He’s exactly right when he observes that the Right is better at it than the left — “see Matt Drudge, aggregation; Rush Limbaugh, talk radio; Sarah Palin, Twitter” — and that the policing of disinformation should serve as a strong model of journalism. But when he observes that “recent disturbances in politics and the media feel like symptoms of a larger epistemological, even civilizational, rot” it’s worth remembering that feelings, ahem, aren’t facts.
What is unique, and uniquely concerning, about digital media is the speed with which properly packaged (dis)information can spread and how hard it is for fact and reason to catch up. Sarah Palin quickly adopted Twitter perhaps because it enabled her to blast forth dramatic proclamations that, given the 140-character limit, she couldn’t be expected to explain or defend. Henceforth, election-changing controversies will be ginned up with simple, misleading phrases such as death panels or Ground Zero mosque. The fact that the Islamic cultural center in question is being built two blocks away from Ground Zero is immaterial, because laborious explanations of the truth—or even relentless mockery by Jon Stewart and Stephen Colbert—cannot stop the meme from propagating like a contagious disease. Palin’s handlers like to refer to “the message” (“As the message continues to succeed, the messenger will continue to be attacked,” etc.), which is prima facie incontestable because it is not an argument. Once the meme is out there, it’s very hard to quash. No amount of evidence will stop a certain segment of the public from believing that Obama is a Muslim or foreign-born, in part because GOP leaders continue to stoke such ideas, as Newt Gingrich did with his grotesque references on September 11 to the president’s “Kenyan, anticolonial behavior.”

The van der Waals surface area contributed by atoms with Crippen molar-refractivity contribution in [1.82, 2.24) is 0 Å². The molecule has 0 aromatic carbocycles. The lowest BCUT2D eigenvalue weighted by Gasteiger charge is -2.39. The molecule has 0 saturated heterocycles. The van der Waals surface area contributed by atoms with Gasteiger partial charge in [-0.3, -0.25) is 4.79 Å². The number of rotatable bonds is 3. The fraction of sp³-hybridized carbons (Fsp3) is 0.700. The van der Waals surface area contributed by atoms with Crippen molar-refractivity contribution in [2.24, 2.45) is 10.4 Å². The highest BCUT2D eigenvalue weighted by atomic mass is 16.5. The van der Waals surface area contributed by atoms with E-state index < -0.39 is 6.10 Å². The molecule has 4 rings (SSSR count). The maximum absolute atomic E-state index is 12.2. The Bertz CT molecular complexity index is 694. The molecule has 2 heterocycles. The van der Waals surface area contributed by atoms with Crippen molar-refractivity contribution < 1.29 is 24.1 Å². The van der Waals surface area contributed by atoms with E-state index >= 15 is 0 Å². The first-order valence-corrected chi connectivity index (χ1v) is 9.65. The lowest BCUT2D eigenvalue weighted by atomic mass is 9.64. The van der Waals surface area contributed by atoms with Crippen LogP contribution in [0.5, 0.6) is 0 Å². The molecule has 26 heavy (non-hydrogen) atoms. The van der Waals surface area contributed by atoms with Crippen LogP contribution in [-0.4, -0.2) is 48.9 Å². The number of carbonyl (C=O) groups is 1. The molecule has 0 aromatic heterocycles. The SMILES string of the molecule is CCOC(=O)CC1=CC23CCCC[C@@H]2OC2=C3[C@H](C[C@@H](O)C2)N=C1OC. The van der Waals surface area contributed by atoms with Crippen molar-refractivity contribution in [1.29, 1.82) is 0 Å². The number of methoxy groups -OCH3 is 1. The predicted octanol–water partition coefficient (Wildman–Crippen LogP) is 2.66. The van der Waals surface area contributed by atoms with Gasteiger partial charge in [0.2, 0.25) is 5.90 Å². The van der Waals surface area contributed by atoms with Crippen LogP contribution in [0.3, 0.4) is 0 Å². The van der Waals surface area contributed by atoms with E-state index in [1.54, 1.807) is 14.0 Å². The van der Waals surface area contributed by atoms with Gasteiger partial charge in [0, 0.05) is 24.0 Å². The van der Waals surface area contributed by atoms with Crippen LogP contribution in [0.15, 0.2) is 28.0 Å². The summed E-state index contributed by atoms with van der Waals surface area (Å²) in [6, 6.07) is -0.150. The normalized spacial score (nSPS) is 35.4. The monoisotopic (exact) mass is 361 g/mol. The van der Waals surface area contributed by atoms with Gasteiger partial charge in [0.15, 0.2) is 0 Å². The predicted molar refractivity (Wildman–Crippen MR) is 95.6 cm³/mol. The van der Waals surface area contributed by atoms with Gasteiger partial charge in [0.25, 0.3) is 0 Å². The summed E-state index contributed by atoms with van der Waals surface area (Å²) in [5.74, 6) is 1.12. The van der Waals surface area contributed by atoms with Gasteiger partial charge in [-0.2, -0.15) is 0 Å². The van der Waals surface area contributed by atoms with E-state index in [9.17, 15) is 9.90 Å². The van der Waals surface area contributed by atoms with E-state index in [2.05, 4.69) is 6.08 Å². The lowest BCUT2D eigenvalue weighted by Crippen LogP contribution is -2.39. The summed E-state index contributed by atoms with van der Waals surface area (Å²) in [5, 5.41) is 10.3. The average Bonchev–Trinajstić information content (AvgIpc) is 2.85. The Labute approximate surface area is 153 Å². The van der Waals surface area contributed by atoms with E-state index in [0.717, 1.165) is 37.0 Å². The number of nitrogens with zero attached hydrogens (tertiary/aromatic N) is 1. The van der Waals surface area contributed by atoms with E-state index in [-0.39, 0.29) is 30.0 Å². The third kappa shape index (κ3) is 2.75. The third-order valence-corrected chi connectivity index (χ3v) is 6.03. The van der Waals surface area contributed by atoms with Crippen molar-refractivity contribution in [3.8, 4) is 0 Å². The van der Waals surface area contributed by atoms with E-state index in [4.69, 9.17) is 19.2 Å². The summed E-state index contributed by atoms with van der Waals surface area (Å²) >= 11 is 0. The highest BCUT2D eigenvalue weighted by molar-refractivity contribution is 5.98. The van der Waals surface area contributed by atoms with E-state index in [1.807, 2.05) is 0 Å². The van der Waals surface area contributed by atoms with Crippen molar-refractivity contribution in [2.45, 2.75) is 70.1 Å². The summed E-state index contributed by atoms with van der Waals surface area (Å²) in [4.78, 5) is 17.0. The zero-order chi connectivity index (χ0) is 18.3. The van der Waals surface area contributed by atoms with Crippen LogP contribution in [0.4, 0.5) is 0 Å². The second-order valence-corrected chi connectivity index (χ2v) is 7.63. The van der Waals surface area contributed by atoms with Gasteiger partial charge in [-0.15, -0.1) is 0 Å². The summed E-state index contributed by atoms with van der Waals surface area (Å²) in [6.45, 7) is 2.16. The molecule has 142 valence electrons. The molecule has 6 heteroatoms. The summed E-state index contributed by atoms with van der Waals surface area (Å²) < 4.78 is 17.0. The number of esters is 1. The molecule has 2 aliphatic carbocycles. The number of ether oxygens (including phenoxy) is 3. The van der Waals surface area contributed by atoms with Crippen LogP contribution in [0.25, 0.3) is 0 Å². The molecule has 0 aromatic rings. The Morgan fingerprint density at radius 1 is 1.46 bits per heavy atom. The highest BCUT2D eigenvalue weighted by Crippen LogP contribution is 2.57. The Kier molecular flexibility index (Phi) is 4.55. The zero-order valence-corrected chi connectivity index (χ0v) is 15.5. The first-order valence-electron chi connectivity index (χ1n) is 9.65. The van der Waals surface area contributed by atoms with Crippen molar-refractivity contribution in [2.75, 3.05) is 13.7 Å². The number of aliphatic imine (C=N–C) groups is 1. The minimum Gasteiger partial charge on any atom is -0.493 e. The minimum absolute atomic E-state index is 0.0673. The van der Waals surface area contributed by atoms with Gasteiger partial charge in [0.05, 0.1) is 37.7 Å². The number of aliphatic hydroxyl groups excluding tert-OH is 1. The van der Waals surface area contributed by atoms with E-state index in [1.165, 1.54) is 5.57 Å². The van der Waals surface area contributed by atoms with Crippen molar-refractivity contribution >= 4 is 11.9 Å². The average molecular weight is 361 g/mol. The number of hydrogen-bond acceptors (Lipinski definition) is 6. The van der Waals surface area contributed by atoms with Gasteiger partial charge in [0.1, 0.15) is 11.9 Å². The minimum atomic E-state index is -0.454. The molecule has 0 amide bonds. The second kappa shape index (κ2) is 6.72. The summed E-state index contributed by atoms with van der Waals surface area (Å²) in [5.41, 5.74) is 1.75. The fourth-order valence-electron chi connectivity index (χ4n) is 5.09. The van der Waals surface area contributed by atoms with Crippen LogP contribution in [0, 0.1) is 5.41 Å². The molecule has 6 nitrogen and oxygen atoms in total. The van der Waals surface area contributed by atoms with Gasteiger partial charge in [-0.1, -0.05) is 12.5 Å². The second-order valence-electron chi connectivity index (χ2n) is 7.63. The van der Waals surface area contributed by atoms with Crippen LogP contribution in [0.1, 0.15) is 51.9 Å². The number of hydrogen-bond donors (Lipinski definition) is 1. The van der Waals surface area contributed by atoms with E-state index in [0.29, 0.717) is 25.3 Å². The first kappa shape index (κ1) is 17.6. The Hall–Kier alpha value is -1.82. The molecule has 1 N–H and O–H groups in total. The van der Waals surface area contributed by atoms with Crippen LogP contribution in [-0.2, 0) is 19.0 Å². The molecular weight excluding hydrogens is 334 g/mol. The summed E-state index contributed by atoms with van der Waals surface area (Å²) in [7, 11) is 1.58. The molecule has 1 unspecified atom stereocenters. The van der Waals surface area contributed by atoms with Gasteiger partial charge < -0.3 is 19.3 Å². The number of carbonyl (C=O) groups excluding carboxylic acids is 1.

Truth Lies Here, Michael Hirschorn/The Atlantic Online. Well worth reading.